If you wait until your 60s to retire, accessing your retirement savings is a straightforward proposition. You can tap your Traditional IRA, Roth IRA, taxable investment accounts, and most work retirement plans without penalty. But what if you need funds sooner than that?
First, I should say we won’t consider whether you should access retirement funds early because that’s an entirely different question. It may very well be damaging to your financial future. Let’s assume it is a good idea because you’ve amassed enough wealth to retire “early.” It’s important to consider your different investment accounts and map them to different stages in your financially independent life. Sure there are many rules to keep in mind, but also back doors you can use to your advantage.
Funds Available at Any Age. There are some accounts that have no age requirements for taking the funds out penalty-free. Most investors know they can withdraw funds from a taxable investment account at any time. You just need to pay capital gains tax on an investment you cash out if it has gone up in value since you purchased it.
Fewer people realize that you can access your Roth IRA contributions at any age without penalty. You can also access Roth IRA conversions (which means it was moved from a traditional IRA or other pre-tax retirement account) after a five-year waiting period for that specific conversion without penalty. Earnings in a Roth IRA are best taken once you turn 59 ½ or meet one of the exceptions.
Most investors don’t realize that you can access Traditional IRA funds without penalty regardless of your age, as long as you follow the rules. There are exceptions for higher education, medical expenses, and first-time home buyers. Beyond those, you can elect to withdraw substantially equal periodic payments from your IRA without penalty.
Let’s say you’re 50. You could take an IRA distribution of roughly 4 percent of a particular IRA. While those distributions are taxable (just like any pre-tax IRA distribution), there’s no penalty involved. Key to this approach is that you need to keep these payments going for at least five years or until you turn 59 ½, whichever occurs later. These rules as well as the Roth ones have enough pitfalls that consulting a tax or investment professional on this topic is a good idea.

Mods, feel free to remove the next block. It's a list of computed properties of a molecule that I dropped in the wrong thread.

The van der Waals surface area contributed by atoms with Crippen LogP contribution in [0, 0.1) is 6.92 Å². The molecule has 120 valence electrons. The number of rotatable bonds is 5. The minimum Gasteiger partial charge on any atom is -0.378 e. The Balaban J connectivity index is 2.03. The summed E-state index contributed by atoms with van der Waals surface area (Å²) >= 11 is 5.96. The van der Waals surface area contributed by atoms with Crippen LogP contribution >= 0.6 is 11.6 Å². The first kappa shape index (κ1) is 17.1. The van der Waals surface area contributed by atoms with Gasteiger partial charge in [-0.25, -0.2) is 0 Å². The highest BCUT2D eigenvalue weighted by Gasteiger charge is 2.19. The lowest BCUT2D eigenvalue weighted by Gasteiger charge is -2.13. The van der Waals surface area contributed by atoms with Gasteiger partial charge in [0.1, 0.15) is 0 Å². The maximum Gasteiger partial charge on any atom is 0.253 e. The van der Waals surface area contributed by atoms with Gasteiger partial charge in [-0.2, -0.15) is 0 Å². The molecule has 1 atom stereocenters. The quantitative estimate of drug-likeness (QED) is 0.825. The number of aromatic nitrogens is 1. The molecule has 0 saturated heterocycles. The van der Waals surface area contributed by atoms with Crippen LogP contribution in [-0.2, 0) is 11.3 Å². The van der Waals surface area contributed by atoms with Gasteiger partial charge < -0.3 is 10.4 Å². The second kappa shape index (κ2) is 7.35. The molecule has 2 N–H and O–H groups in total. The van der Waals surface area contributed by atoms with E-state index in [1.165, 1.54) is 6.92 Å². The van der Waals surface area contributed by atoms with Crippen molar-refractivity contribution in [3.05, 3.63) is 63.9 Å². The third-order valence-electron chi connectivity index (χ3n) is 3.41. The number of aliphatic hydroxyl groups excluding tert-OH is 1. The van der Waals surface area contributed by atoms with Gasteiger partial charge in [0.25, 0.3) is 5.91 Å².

Borrowing from your 401(k) or 403(b) is usually harmful to your financial health, but can be done at any age subject to plan rules. You usually can borrow up to half the balance or $50,000, whichever is less. You must repay the loan over five years (with longer periods available for those purchasing a home). That borrowed money is no longer invested and just earns what paltry interest you pay it. If you leave your employer while that loan is outstanding, you may have to pay it back in one lump sum. Otherwise it’s subject to ordinary income tax and penalties.
Once You Leave Your Employer. Many 401(k) and 403(b) retirement plans allow you to begin distributions if you leave that employer in or after the year you turn 55. Again these distributions are generally taxable, but you escape the 10 percent penalty.
One of the benefits of working for state and local governments and some non-profits is access to a 457 retirement plan. If you are fortunate enough to be a prodigious saver and your work offers a 457 plan, you may be able to contribute $18,000 or more annually in addition to your regular retirement plan contribution. Once you leave that employer, you can take plan distributions at any time regardless of age without penalty, although they are taxable.
Extra Credit. There are other methods we haven’t covered here such as borrowing or taking partial withdrawals from cash value life insurance policies. Non-qualified deferred compensation plans have their own set of rules. Non-qualified variable annuity plans can be cashed in without IRS penalties if your balance has gone down in value from when you originally bought them including exchanges.
Once you have passed the 59 ½ year old milestone, few of these tricks are needed any more. You can take distributions from Roth IRA earnings, Traditional IRAs, retirement plans, annuities, and most other plans without tax penalty. If you need funds earlier than that, consider all of the options available to you because you may be able to avoid a penalty.